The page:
7 revision steps

What to do after your writing partner or group marks up your draft with A’s, B’s, and C’s?

  1. Put it away for a few days. Come back to work on it when you’ve put some distance between you and the criticism.
  2. Open your word processor (word, pages, text edit…) and bring up your story. Keep your story open, and open a new blank document. Title this “storyname_cuttings.”
  3. Leave the A paragraphs alone. Do not be tempted to fiddle with them. They worked. If it’s not broke, don’t fix it.
  4. Cut the B (boring) paragraphs and paste them into the new “cuttings” document. Don’t worry, you can retrieve them if you need to.  One of the easiest and most underused fixes for a boring part is simply to delete it. Be ruthless. Don’t worry that your story won’t make sense. This is only one step in the revision process. You can decide your story needs a particular sentence, paragraph,  or scene after you’ve read your story without the boring bit.
  5. Add clarity to the C (confusing) paragraphs. Re-order words or sentences. Break up too-long sentences. Make sure you’re showing concrete action, in sequence. Choose a more concise word. Strip away overly-flowery language.
  6. Put it away. Let it rest.
  7. After 3 days or a week, read your story. Fix the gaps from the ruthless cutting by working in vital information and transitions, using lively language and interesting imagery. Cut adverbs and substitute power-verbs. (Instead of walk slowly, use saunter; instead of chew loudly, use smack or gobble.)

The resting is vital for most writers, creating objectivity. Try it, and see what happens.

How many times do you revise before you feel a piece is finished?

Advertisements

9 comments

    1. For beginning and intermediate groups, I recommend exactly this process. (explained above).

      Pass out copies of the piece for critique, each reader has his own copy. The author of the piece being critiqued should read aloud while others follow along and mark.

      Each person then responds in turn. First stating everything they liked or appreciated, and why. This is important–and the why is very important. And if everyone can’t come up with three things to like, they’re not trying hard enough or they are being too critical. Then, each person may carefully and respectfully state just one thing that was confusing or difficult for them, focusing on the writing itself, not on the author’s experience or feelings.

      Beginning writers are unusually sensitive, and should not ask for the marked-up papers back. It’s up to intermediate writers to decide whether they want to see their readers’ notes.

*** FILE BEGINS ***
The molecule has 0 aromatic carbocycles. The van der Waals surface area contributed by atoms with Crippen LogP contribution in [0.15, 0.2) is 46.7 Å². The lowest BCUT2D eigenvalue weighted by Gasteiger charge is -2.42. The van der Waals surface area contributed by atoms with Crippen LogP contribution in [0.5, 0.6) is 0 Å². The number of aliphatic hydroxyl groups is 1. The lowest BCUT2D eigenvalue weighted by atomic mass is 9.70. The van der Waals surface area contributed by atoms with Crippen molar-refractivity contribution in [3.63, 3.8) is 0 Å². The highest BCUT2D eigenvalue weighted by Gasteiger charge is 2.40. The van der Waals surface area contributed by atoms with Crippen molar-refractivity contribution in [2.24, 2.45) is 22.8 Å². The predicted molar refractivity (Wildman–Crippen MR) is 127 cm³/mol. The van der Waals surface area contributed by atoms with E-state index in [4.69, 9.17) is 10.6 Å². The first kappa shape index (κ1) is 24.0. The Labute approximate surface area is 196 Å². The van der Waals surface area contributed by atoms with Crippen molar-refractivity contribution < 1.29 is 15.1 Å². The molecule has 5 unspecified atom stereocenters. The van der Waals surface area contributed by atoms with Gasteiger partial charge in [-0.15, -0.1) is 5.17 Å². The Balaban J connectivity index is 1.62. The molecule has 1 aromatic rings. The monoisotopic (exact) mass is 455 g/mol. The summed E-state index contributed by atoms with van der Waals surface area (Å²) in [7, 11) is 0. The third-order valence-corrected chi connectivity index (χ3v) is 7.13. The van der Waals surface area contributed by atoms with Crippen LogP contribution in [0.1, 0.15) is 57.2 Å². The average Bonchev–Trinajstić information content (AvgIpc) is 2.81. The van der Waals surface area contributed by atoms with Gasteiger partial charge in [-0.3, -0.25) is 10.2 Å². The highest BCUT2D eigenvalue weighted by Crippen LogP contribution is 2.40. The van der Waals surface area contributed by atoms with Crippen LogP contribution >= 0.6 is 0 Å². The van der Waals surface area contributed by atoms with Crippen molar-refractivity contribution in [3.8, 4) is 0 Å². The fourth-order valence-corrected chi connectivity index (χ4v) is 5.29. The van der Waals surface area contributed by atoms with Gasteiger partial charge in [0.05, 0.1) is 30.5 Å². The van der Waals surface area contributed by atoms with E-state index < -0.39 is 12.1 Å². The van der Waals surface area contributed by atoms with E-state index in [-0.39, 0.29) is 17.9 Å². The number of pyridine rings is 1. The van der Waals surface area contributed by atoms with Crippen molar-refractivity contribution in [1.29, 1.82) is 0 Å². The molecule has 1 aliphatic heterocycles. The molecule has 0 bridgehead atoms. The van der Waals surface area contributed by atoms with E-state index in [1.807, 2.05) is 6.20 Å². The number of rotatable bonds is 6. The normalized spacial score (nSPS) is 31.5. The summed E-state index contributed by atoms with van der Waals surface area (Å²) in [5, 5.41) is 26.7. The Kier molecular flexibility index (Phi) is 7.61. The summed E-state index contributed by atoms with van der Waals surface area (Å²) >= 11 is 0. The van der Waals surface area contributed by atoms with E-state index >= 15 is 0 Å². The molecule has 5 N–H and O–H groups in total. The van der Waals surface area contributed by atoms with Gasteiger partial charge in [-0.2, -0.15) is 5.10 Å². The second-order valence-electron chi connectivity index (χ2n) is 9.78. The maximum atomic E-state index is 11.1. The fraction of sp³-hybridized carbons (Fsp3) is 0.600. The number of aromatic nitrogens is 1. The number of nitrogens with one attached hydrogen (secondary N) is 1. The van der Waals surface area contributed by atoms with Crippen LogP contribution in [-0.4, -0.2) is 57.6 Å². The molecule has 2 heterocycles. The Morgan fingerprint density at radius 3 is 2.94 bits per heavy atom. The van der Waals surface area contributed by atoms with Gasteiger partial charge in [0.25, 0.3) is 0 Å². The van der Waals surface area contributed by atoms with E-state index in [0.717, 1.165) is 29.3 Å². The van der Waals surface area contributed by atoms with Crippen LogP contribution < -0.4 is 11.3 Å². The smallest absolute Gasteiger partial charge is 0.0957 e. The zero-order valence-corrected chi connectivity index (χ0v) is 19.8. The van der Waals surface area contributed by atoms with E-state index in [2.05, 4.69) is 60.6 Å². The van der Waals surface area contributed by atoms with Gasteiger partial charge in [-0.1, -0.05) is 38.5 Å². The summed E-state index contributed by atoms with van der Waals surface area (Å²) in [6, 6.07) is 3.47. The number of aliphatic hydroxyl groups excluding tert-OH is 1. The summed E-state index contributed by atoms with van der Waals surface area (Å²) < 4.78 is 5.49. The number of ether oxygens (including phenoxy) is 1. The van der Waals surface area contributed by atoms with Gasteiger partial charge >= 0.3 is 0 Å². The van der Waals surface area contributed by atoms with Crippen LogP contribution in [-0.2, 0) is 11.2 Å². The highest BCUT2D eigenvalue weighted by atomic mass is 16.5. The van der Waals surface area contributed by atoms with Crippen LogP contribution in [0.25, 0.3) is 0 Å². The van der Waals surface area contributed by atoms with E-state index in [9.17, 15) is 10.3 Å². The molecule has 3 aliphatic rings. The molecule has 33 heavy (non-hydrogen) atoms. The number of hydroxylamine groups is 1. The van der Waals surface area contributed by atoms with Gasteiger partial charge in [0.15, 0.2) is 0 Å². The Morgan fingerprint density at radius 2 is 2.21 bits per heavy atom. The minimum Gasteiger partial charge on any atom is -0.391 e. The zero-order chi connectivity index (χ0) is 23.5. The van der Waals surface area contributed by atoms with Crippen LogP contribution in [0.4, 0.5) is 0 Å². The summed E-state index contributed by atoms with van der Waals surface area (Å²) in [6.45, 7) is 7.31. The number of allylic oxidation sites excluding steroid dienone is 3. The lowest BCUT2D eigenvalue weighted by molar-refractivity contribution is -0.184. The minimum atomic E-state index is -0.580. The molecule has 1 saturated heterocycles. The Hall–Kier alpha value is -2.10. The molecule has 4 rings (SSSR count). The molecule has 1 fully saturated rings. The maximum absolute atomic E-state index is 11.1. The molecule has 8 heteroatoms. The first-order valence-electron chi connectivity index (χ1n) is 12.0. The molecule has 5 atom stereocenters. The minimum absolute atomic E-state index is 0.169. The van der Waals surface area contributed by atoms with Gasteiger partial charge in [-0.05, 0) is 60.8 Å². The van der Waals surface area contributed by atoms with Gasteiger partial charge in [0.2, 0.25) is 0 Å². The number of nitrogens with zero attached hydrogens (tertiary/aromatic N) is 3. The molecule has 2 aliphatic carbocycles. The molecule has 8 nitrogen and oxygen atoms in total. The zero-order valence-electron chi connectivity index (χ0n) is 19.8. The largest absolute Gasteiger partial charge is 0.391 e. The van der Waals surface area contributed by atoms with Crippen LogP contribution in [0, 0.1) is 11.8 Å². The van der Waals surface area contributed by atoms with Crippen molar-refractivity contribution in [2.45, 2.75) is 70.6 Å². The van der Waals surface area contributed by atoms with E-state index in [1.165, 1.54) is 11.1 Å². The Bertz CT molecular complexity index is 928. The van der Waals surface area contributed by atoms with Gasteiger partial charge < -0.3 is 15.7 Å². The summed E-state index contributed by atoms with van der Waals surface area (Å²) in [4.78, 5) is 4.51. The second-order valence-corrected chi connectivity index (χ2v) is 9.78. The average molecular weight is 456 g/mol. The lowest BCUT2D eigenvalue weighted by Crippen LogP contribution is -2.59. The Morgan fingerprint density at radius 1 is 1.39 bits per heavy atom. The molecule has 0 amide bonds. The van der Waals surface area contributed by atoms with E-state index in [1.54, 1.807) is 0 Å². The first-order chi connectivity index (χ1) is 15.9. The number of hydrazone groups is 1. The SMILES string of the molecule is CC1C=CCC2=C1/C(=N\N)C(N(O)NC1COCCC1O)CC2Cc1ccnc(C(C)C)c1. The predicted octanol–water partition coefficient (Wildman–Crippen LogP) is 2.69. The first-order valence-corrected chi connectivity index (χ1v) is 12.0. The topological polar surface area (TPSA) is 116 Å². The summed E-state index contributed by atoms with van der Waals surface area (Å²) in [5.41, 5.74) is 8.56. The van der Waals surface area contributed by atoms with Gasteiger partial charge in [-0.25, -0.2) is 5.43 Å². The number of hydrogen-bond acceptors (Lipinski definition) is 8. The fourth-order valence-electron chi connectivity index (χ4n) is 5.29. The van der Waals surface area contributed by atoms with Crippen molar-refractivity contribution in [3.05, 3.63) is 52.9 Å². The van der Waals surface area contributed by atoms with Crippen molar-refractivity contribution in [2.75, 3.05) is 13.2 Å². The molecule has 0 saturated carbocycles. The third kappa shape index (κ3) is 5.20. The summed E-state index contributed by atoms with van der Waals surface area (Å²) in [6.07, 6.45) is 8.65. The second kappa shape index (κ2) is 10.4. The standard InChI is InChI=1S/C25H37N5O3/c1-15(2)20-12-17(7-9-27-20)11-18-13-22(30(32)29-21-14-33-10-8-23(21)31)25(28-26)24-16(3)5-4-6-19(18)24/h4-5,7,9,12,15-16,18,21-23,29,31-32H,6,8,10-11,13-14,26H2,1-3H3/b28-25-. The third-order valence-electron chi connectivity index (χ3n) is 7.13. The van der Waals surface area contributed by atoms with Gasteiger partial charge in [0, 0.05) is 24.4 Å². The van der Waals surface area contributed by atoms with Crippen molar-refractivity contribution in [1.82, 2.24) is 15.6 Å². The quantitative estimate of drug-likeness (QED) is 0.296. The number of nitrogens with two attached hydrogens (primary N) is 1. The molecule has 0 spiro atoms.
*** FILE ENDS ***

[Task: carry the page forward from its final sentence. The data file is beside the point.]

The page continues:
The author should not defend or explain or justify or argue, but only take notes and then say thank you. This usually takes the tension out of being on the hot seat.

      It’s very important that everyone understands that the only thing being discussed is the how well the words on the page work to communicate the author’s intention. It is never about the merit or value of telling this particular story, or the worth of the story itself. It’s only about effectiveness.

      The intention is only the author’s to decide, and “readers” should not advise author’s about what to say, or how to say it.

      Advanced groups (made up of all professional writers) should work out their own unique process, depending on the group member’s needs and goals.

      Is that close to what you were looking for?

    1. Some pieces require a lot of revision. It isn’t often that something comes together quickly, and turns out to be exactly right. We’re glad to hear that you’ve got the stamina for 50 revisions. A lot of people give up after 2 or 3, and settle for a piece that isn’t as good as it could be.

      1. Oh, I couldn’t do that. I’m a perfectionist to a fault sometimes. I’m one of those whose inner editor is very hard to turn off and just free-write, but sometimes that’s necessary to be able to get the words out.

    1. We think it’s crucial–but when you’re in the throes of inspiration, and feeling exciting about a piece of writing, it’s tempting to keep fiddling with it. Time creates distance, which makes for essential objectivity. Glad to hear that you’re able to step away and detach.

We welcome your comments and questions:

Fill in your details below or click an icon to log in:

WordPress.com Logo

You are commenting using your WordPress.com account. Log Out /  Change )

Google+ photo

You are commenting using your Google+ account. Log Out /  Change )

Twitter picture

You are commenting using your Twitter account. Log Out /  Change )

Facebook photo

You are commenting using your Facebook account. Log Out /  Change )

Connecting to %s